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Publicity Rights Come of Age

By Kari Santos | Dec. 2, 2014


Expert Advice

Dec. 2, 2014

Publicity Rights Come of Age

In California, the right of publicity is now considered property that can be freely transferred to the next generation

Nearly 60 years ago, a federal appellate panel described the state of privacy law as "that of a haystack in a hurricane." (Ettore v. Philco Tele. Broad. Corp., 229 F.2d 481, 485 (3d Cir. 1956).) Since then privacy law has stabilized and expanded, fostering the right of publicity, which itself has undergone decades of development. But strong winds may be coming to scatter the hay once again.

Right of Publicity
In a 1979 case involving the estate of the movie actor who famously portrayed Count Dracula, the California Supreme Court considered whether "an individual's interest in the commercial use of his likeness is protected solely as an aspect of the right of privacy or whether additional or alternative protection exists." A 4-3 majority ruled that because protecting one's name and likeness from misappropriation "is the heart of the law of privacy," the right to exploit the interest is personal and does not survive death. (Lugosi v. Universal Pictures, 25 Cal. 3d 813, 824 (1979).)

Indeed, the right of publicity has historical roots in privacy: In 1960 William Prosser, then dean of UC Berkeley's law school and legendary authority on all things torts, described it as among the "four distinct kinds" of privacy-invasion causes of action. (Prosser, Privacy, 48 CAL. L. REV. 383, 406 (1960).) Though development of the right of publicity has been "spasmodic" (Lugosi, 25 Cal. 3d at 837 n.14), publicity-related claims historically were adjudicated under privacy law.

Privacy or Property?
Why does it matter whether publicity rights are protected as an aspect of privacy or as something else, such as property? To Prosser, this classification question was pointless: So long as the law recognizes the right, it has value no matter how defined. But the question is important in at least one way: A personal right cannot be assigned or transferred, whereas a property right can.

The right of publicity has worn its privacy garb uncomfortably, almost out of place among its privacy siblings of intrusion, public disclosure of private facts, and false light. The dissenting justices in Lugosi, for example, said the right of publicity was a "marketable product" (25 Cal. 3d at 836), and the majority agreed (25 Cal. 3d at 819-20). But in the minority's view the right of publicity protected an interest different from privacy: an economic one, rather than a right of seclusion, or to "be let alone." And its invasion produced mainly financial losses rather than mental anguish. (25 Cal. 3d at 821.) Even so, the "privacy view" of the right of publicity prevailed.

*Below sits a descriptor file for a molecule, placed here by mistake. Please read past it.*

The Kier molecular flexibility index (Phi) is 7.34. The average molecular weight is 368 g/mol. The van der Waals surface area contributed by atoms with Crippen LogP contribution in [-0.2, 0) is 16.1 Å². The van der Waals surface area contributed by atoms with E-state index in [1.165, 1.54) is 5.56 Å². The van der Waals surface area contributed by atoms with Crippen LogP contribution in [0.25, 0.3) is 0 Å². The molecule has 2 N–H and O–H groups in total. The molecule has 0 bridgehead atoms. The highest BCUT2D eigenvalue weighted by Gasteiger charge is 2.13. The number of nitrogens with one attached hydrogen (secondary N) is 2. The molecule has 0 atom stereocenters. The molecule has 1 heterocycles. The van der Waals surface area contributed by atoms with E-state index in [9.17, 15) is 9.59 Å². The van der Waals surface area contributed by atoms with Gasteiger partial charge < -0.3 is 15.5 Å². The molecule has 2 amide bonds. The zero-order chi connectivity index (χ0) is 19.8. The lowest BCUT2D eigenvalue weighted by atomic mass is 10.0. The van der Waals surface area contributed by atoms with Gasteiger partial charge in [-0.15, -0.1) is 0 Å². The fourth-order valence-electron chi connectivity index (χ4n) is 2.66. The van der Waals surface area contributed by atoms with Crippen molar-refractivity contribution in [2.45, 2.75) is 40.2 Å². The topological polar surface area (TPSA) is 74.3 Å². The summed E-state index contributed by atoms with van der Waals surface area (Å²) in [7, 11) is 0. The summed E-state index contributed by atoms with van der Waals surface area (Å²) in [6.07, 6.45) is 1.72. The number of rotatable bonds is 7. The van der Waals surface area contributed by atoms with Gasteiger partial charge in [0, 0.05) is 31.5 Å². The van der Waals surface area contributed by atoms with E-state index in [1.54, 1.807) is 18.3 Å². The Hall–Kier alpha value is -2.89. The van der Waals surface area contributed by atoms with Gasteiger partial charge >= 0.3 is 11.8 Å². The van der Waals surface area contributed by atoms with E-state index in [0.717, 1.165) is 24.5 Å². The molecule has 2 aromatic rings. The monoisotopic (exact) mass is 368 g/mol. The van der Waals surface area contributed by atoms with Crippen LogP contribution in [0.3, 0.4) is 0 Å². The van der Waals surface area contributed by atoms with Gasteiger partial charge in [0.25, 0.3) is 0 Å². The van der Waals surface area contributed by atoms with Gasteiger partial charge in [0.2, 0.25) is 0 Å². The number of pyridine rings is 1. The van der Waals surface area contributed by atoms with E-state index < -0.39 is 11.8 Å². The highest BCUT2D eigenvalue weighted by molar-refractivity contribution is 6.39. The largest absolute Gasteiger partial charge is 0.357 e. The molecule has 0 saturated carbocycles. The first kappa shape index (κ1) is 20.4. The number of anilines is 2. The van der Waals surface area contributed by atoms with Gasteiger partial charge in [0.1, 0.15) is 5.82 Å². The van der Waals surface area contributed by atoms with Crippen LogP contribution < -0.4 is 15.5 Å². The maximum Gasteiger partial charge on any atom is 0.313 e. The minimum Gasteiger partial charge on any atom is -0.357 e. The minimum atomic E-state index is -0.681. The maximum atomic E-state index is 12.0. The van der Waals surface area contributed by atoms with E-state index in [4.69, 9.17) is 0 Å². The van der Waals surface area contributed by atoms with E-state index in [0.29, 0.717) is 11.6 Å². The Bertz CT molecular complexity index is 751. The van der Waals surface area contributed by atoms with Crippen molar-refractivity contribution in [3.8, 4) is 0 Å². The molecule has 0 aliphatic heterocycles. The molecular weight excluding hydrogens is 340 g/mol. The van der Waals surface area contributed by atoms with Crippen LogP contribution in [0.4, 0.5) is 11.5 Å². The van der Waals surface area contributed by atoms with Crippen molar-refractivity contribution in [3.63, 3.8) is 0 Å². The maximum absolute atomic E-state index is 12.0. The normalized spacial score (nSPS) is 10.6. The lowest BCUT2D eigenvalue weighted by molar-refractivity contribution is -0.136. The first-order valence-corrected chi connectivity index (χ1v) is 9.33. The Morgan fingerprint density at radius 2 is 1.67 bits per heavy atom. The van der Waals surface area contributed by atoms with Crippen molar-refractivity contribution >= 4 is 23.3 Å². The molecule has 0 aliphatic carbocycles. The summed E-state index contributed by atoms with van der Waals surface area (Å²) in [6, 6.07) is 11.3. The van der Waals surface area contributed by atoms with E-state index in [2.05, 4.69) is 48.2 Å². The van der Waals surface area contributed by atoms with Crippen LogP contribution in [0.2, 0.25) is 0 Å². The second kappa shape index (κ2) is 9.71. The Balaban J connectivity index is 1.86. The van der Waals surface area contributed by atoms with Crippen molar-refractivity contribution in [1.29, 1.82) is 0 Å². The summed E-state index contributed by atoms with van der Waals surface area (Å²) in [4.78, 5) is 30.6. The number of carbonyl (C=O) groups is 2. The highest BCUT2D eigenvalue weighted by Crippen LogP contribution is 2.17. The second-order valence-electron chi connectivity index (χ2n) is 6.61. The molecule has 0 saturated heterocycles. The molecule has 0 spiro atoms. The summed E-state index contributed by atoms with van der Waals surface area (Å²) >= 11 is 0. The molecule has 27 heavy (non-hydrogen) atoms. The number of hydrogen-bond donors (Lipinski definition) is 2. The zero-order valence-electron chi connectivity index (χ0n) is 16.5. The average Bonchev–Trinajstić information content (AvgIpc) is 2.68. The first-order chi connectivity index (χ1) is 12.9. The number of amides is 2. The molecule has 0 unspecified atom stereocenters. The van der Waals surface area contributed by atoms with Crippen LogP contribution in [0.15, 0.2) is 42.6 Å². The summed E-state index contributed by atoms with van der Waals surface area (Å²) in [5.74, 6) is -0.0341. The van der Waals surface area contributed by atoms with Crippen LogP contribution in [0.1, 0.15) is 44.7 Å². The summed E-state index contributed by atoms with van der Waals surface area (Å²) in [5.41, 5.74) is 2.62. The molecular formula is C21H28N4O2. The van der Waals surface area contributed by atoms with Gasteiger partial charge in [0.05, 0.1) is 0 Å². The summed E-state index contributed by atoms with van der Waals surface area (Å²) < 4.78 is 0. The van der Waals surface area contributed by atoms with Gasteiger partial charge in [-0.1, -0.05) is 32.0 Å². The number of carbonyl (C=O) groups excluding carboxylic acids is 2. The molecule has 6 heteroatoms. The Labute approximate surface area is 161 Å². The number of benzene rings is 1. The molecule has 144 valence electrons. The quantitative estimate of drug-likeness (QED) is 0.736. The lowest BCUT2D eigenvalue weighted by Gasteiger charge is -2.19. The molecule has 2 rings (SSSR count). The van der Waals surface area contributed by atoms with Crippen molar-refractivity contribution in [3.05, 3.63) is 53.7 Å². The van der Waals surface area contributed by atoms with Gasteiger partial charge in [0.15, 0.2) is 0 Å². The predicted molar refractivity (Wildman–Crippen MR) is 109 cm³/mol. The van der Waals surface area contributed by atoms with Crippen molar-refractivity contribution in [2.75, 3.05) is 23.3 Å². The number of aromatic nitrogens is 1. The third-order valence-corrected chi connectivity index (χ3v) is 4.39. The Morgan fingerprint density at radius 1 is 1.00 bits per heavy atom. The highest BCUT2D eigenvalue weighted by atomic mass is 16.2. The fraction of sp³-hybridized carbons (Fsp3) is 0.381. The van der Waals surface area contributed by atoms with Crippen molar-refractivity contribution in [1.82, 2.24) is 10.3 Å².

Shifting Winds
But the "property view" may be resurging. In fact, the right of publicity is now commonly grouped among intellectual property rights, not privacy torts. What's more, after Lugosi the California Legislature enacted a statute giving the right of publicity certain property characteristics - specifically, making it descendible to heirs and assignees. (Cal. Civ. Code ยง 3344.1.)

Developments outside California amplify this trend. This year an Arizona court recognized the right of publicity under that state's law but refused to apply a statute providing that an invasion-of-privacy claim does not survive death. Key to the decision was the court's conclusion that "the right of publicity is more akin to a property right ... than a personal right." (In re Reynolds, 327 P.3d 213, 216 (Az. Ct. App. 2014).) And even before that, one California decision stated that Civil Code section 3344 - the statutory right of publicity - "is now understood as securing a proprietary interest, rather than an invasion of privacy." (Christoff v. Nestlé USA, 152 Cal. App. 4th 1439, 1463 (2007), aff'd in part, rev'd in part, 47 Cal. 4th 468 (2009).)

More recent California decisions conflict. A Southern California trial judge held that the right of publicity, as a subset of privacy, is personal; thus, while a living person can assign her image, only she (not her assignees) could seek damages for misappropriation. (See Discus Dental Photo Cases, JCCP No. 4683 (Los Angeles Super. Ct., tentative ruling issued Sept. 6, 2012).) But on similar facts, an appellate court concluded that a misappropriation-of-likeness claim is transferable too, particularly when it seeks recovery of purely economic - not personal - injuries. (Timed Out v. Youabian, 229 Cal. App. 4th 1001 (2014).)

So which way are the current winds blowing? As with any legal matter, the forecast is almost always uncertain, but in California publicity rights now appear to be clearly assignable.

Peter Perkowski, a partner in the Los Angeles office of Winston & Strawn, concentrates on intellectual property, sports, and entertainment litigation.

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Kari Santos

Daily Journal Staff Writer

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